A plaque remaining from the Big Apple Night Club at West 135th Street and Seventh Avenue in Harlem.

Above, a 1934 plaque from the Big Apple Night Club at West 135th Street and Seventh Avenue in Harlem. Discarded as trash in 2006. Now a Popeyes fast food restaurant on Google Maps.

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Entry from September 18, 2005
Toaster (Columbia University Law School)
Columbia University's Law School has been said to look like a toaster. That's one of the better comments on several of Columbia's newer buildings.

The Columbia University Law School (Harrison & Abramovitz, 1961).

Law School
The "toaster" with its cooling ribs. If only the horribly dated window treatment was left undone... A photo marred by the converging verticals -- the closeness of the shooting location and the horizontal composition meant that even the highest position of the tripod (yep, I was allowed to use it) wasn't enough to improve the resulting "tilting" of the building.

Mr. Polshek's "contextual" style of architecture runs into problems when the building it has to harmonize with is hideously ugly in the first place. The inevitable result: more ugliness, as in the case of his Law School addition. The original building is a dismal brick of 1960's bureaucratic modernism, complete with a bloated and formless sculpture that hangs ominously over the entrance, perhaps alluding to the intellectual incoherence contained within, perhaps merely threatening to crush the unlucky pedestrian. This building was nicknamed "the toaster" because of two balcony-like structures protruding from each end. This building would be a lot less ugly if its elaborate system of built-in window boxes for plants were used, but they hardly ever are.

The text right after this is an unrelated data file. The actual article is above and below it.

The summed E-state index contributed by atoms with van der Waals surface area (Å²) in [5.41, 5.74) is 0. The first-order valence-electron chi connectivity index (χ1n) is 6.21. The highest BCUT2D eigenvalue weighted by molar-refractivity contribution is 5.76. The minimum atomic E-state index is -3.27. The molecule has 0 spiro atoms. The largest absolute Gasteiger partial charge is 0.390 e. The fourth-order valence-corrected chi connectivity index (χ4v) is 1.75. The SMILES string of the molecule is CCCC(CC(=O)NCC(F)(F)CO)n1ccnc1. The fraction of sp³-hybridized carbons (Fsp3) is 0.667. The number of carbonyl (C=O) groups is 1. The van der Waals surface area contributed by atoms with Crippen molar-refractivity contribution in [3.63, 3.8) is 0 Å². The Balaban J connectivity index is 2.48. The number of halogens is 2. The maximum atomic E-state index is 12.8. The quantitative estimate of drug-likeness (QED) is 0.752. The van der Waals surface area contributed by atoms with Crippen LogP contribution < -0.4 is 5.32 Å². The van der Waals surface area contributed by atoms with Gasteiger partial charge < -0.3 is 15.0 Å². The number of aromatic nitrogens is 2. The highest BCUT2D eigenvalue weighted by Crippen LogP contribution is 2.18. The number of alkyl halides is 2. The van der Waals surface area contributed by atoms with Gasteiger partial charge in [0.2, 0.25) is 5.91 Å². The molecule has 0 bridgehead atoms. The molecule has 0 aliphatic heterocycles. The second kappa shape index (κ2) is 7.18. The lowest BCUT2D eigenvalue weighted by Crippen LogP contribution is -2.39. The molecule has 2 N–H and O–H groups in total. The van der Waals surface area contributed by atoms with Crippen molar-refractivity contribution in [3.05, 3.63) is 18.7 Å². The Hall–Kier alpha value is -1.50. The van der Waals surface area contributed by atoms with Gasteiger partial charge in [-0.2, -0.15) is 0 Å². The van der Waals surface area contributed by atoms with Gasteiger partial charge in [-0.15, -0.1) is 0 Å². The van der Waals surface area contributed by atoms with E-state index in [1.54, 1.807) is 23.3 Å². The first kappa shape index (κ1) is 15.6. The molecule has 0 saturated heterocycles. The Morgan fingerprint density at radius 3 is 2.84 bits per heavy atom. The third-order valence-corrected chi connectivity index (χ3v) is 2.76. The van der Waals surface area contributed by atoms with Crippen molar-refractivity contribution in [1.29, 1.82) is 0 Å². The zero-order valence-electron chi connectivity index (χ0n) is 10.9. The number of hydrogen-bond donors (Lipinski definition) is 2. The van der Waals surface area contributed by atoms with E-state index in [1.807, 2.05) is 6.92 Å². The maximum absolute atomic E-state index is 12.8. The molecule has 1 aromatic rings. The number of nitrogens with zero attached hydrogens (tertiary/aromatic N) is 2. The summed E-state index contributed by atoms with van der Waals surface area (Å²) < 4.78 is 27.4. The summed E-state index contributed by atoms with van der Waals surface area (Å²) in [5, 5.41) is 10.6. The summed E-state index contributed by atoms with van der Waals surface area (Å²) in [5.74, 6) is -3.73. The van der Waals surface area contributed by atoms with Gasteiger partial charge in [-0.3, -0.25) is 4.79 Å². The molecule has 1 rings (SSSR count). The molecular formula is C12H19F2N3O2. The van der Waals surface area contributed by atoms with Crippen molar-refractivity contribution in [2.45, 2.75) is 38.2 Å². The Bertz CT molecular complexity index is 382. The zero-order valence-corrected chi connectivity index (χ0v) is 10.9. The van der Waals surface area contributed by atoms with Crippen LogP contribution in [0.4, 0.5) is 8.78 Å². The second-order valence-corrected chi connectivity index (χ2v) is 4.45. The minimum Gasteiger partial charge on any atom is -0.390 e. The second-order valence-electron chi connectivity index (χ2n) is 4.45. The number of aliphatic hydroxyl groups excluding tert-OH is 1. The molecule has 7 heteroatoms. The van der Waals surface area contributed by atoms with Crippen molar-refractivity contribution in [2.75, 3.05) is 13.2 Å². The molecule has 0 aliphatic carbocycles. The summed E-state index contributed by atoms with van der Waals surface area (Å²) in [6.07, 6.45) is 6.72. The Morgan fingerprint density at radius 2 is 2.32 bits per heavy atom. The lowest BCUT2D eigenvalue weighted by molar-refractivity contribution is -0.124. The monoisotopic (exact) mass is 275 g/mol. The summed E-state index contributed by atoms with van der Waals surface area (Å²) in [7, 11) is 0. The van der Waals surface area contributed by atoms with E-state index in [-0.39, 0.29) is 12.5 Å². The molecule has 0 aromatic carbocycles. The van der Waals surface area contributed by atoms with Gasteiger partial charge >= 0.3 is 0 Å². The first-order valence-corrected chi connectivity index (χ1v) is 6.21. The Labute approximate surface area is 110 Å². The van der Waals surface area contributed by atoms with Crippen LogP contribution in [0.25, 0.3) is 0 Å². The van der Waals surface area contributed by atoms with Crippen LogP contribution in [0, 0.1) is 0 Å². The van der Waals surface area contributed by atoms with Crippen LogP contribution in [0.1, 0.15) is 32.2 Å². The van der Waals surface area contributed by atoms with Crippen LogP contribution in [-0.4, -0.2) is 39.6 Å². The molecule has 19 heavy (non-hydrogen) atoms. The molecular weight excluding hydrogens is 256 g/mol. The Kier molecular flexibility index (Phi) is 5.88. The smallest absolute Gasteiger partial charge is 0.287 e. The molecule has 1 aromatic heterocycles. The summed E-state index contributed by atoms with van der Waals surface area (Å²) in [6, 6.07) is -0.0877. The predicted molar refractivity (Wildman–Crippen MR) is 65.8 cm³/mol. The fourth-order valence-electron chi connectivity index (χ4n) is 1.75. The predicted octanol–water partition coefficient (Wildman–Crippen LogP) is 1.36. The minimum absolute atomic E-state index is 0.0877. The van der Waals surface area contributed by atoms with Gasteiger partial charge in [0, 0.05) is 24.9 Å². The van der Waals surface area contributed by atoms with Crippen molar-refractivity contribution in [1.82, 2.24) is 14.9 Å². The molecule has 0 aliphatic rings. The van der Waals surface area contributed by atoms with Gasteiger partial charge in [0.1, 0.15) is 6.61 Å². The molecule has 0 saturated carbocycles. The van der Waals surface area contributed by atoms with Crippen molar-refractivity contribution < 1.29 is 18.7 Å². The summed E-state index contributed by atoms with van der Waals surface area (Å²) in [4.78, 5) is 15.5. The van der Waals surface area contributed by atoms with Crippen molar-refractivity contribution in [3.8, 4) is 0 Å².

1956 -- Law School building on 117th St. approved; later thought to resemble a toaster.

Virtually all the new buildings Columbia constructed in the Kirk years were criticized on aesthetic grounds. Campus wags referred to the Law School building as "a toaster," with Seeley Mudd "the box it came in." The opening of Uris Hall was picketed by School of Architecture faculty and students, while Carman and Ferris-Booth were promptly declared unworkable as undergraduate habitats, a judgment of Ferris-Booth confirmed in 1994 when it was demolished to make room for Lerner Hall. The alumni magazine, Columbia Today, was moved in 1964 to devote an issue to the University's recent architectural miscues.

Successive architectural editors of The New York Times, including the formidable Ada Louise Huxtable, criticized Columbia for its architectural sins. Most campus master plans for Barnard in the last three decades have begun with the happy prospect of demolishing McIntosh Center and Lehman Hall.

16 September 1968, New York Times, pg. 50:
Columbia's architecture has been widely condemned by critics as "dull," "bureaucratic" and "unimaginative" in an era when many other universities are experimenting with new forms. Among its new buildings, the Law School has been called by students "the toaster" and the Seely Mudd Engineering Building "the box the toaster came in."

9 October 1994, New York Times, pg. R1:
A New Front Door for "the Toaster"

Major Renovation
At Columbia Law

The Columbia University Law School is more distinguished for its alumni - Franklin A. Thomas, Harold M. Ickes, George E. Pataki and Ellen V. Futter among them - than its architecture. The 33-year-old modernist box, Jerome L. Greene Hall, is known on campus as "the toaster."
Posted by Barry Popik
Education/Schools • Sunday, September 18, 2005 • Permalink

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